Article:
My recent review of Jon McGoran’s excellent thriller “Drift” got me thinking about the definition of “science fiction.”
On the surface, defining science fiction looks pretty simple, doesn’t it? Does it have science in it? Is it fiction? Then it’s science fiction. Whew! Gotta take a nap. All this thinking has plum wore me out!
Except maybe it’s a little more complicated than that.
Don’t want to go into too many details here lest I drop any spoilers. McGoran’s book is about a modern-day cop who stumbles into a criminal conspiracy involving the bioengineering of crops. I’ll tell you this much. The secret he uncovers turns out to be pretty jaw-dropping, yet it’s grounded in modern scientific developments. Incredible, but not intelligent-walking-plant-creatures-menacing-humanity incredible.
That aura of plausibility, coupled with the fact that it takes place in modern times instead of the future, would seem to place it in the realm of “techno thriller” rather than “science fiction.”
Though I’m not one of these obsessive buffs who reads nothing BUT science fiction, I still love it.
It’s interesting to me, how science fiction developed. It (debatably) started around the turn of the 20th century, at a time of staggering scientific and technological advances that were radically changing the world for better and for worse. People were interested in reading stories that speculated about what changes might be in the works, and what those changes might bring.
A lot of early science fiction wasn’t intended as escapist fantasy, so much as a peek at how sweeping technological developments could affect the future.
I’m not suggesting that all science fiction was based on sober speculation. I doubt anybody read John Carter’s adventures on Mars because of their gritty realism. Still, a lot of early science fiction was based on a sense that the fantastic scenarios and inventions being described were plausible. Even imminent. If transcontinental air travel — a bizarre and fanciful notion for the generation preceding those early science fiction writers — was plausible, how much of a leap was it that the next generation would be living on the moon? If Americans could meet and interact with people on the other side of the globe, was it really that big a stretch that we might someday be shaking hands with the occupants of Mars or Venus?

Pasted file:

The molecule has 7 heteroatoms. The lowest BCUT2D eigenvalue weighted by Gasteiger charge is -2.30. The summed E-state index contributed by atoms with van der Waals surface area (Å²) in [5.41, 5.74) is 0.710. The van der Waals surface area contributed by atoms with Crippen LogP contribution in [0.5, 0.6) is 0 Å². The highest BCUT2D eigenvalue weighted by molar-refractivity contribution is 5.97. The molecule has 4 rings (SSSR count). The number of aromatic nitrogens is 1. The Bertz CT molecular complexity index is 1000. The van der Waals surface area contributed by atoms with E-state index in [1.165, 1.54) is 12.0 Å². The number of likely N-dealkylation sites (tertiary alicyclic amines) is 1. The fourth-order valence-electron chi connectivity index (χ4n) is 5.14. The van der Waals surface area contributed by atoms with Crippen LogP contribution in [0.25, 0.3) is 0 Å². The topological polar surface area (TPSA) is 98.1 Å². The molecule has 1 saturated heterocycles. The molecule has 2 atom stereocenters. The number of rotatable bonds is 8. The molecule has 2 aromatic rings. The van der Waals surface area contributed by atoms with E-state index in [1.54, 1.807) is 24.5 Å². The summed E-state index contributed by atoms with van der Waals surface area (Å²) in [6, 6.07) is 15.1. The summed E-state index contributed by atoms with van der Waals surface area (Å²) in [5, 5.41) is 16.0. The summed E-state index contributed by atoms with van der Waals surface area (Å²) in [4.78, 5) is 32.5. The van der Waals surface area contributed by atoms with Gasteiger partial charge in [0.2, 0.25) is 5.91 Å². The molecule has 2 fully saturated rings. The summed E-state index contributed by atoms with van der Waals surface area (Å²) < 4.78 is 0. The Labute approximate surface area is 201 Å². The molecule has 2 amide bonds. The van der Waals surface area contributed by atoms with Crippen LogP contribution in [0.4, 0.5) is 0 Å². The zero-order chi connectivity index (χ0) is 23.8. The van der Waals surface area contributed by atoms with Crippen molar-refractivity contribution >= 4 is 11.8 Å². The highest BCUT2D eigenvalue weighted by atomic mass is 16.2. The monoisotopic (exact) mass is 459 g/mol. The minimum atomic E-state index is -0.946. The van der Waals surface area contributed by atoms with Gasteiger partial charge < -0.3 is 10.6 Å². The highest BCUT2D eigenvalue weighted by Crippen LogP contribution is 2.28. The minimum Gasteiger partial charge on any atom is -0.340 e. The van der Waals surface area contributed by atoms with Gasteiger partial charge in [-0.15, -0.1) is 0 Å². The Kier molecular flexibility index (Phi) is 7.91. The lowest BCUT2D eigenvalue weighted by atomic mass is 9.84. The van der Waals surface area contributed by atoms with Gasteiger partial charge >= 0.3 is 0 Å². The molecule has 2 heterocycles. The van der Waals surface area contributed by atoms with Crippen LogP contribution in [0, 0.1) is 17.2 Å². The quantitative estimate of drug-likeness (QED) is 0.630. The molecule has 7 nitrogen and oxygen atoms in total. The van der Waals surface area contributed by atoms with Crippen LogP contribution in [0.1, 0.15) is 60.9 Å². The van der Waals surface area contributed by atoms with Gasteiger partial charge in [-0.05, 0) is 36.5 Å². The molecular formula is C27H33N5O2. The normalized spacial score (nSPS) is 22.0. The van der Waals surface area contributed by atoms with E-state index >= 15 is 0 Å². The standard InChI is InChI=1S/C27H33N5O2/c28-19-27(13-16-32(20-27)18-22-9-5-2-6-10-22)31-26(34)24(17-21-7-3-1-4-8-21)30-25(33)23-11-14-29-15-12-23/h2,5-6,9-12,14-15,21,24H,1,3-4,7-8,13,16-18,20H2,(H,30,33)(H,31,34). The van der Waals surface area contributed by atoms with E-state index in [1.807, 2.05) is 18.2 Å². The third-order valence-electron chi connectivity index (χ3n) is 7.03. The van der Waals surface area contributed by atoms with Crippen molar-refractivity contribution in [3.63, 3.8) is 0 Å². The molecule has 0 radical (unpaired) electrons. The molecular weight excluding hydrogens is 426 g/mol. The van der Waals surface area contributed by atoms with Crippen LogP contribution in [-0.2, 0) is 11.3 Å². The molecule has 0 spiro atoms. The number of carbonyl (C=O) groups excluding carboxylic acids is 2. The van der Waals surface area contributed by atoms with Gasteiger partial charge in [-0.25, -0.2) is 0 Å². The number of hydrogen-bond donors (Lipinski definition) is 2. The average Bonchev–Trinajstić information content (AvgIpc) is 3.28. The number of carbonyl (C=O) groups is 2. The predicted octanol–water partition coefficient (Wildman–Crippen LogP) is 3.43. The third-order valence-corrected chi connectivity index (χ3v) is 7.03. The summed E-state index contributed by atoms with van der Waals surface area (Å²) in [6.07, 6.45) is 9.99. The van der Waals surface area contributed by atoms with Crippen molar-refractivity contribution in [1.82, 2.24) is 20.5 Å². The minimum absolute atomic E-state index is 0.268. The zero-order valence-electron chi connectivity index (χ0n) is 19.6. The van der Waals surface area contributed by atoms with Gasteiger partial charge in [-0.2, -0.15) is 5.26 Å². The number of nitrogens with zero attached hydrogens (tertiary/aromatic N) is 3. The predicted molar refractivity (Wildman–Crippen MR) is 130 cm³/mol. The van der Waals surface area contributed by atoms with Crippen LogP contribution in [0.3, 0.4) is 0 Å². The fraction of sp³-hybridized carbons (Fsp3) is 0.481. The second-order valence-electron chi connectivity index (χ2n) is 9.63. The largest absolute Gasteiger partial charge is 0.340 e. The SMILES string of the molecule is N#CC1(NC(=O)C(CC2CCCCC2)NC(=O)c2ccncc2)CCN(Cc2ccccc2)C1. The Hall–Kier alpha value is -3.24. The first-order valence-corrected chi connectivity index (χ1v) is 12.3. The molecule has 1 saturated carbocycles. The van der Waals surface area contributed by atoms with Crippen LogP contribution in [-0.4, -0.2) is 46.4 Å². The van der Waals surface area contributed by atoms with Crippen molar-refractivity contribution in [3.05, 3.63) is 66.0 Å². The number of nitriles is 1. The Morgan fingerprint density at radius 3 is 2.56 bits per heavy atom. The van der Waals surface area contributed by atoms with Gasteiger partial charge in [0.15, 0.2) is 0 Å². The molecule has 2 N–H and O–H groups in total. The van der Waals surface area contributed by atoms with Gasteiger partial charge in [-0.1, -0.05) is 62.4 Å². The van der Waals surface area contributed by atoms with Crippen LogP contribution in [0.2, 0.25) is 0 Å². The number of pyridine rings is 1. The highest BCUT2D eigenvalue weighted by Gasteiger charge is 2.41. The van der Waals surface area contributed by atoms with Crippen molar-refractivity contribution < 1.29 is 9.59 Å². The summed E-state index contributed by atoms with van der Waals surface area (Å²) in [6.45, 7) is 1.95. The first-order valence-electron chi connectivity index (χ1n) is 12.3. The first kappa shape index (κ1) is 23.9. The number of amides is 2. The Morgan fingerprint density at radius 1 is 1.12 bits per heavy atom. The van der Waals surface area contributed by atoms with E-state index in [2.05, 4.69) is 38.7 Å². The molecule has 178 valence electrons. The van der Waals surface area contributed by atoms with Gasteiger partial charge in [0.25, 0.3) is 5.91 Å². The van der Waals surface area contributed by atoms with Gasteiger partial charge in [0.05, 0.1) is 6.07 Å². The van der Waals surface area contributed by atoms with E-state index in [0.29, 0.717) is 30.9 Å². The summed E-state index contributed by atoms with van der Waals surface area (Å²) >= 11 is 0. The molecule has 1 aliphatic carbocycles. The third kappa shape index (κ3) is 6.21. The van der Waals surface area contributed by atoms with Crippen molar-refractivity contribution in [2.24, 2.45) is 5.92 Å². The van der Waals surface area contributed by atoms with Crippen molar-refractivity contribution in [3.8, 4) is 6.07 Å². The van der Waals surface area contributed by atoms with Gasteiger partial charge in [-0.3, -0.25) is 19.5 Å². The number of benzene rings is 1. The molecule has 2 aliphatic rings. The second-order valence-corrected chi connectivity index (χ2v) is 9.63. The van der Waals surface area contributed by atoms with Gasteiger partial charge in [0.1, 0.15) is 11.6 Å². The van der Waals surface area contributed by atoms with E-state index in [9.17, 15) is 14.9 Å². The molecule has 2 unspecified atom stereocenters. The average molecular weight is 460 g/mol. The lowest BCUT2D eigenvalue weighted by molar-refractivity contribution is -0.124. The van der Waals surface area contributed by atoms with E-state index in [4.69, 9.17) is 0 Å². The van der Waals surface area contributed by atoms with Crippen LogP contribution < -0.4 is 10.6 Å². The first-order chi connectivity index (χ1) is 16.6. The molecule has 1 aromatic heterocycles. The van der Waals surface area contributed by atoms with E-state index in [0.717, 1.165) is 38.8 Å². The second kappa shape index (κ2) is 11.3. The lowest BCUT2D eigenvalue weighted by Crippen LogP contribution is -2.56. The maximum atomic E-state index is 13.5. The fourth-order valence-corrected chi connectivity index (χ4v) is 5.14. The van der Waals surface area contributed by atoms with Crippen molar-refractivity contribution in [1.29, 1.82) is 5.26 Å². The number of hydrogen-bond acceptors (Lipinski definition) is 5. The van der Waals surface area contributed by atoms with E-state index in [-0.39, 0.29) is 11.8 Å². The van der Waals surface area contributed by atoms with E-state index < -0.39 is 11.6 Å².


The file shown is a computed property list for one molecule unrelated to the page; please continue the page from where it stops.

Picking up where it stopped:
So what makes one fictional work involving science a “techno thriller,” and another “science fiction?”
I saw a few reviews comparing McGoran to Michael Crichton. I’m reluctant to do that, because I really liked McGoran’s book, and I’m not a big fan of Crichton as a writer or as a scientific theorist. (“Global warming? Poppycock!” Good call, Mike. Very scientifically rigorous.)
Still, Crichton’s books were frequently classified as techno thrillers too, as opposed to science fiction. No matter how outlandish the premise — such as resurrected dinosaurs — the contemporary setting and mere nod to scientific plausibility would take them out of the realm of science fiction.
It seems that these days, a work gets classified as “science fiction” more because it incorporates certain tropes associated with the genre, than because it has anything to do with science. Tropes such as time travel, space travel, extraterrestrials, cyborgs, etc. Not based in actual scientific research on any of those topics, so much as variations on previous works about them. Being curious and knowledgeable about science doesn’t necessarily appear to be a qualifier for science fiction writers anymore, so much as a desire to write about spaceships and robots.
That’s not a diss. Like I said, I love science fiction — vintage and modern. And I guess it’s not a recent phenomenon. I just did a Google image search for science fiction pulp magazine covers, and they don’t exactly make the words “scientific rigor” come to mind. The raison d’être for many of them is apparently finding excuses to depict babes in metallic bikinis on the covers.
And of course there are plenty of exceptions. The subgenre of cyberpunk, much like early 20th century science fiction, attempted to combine rollicking adventure with genuine speculation about how radical contemporary technological developments might affect the future. You’ve also got works such as Scott Pruden’s “Immaculate Deception” that deliberately subvert standard science fiction tropes for purposes of social satire.
Still, it’s interesting that incorporating genuine science into a story these days might disqualify that story as science fiction.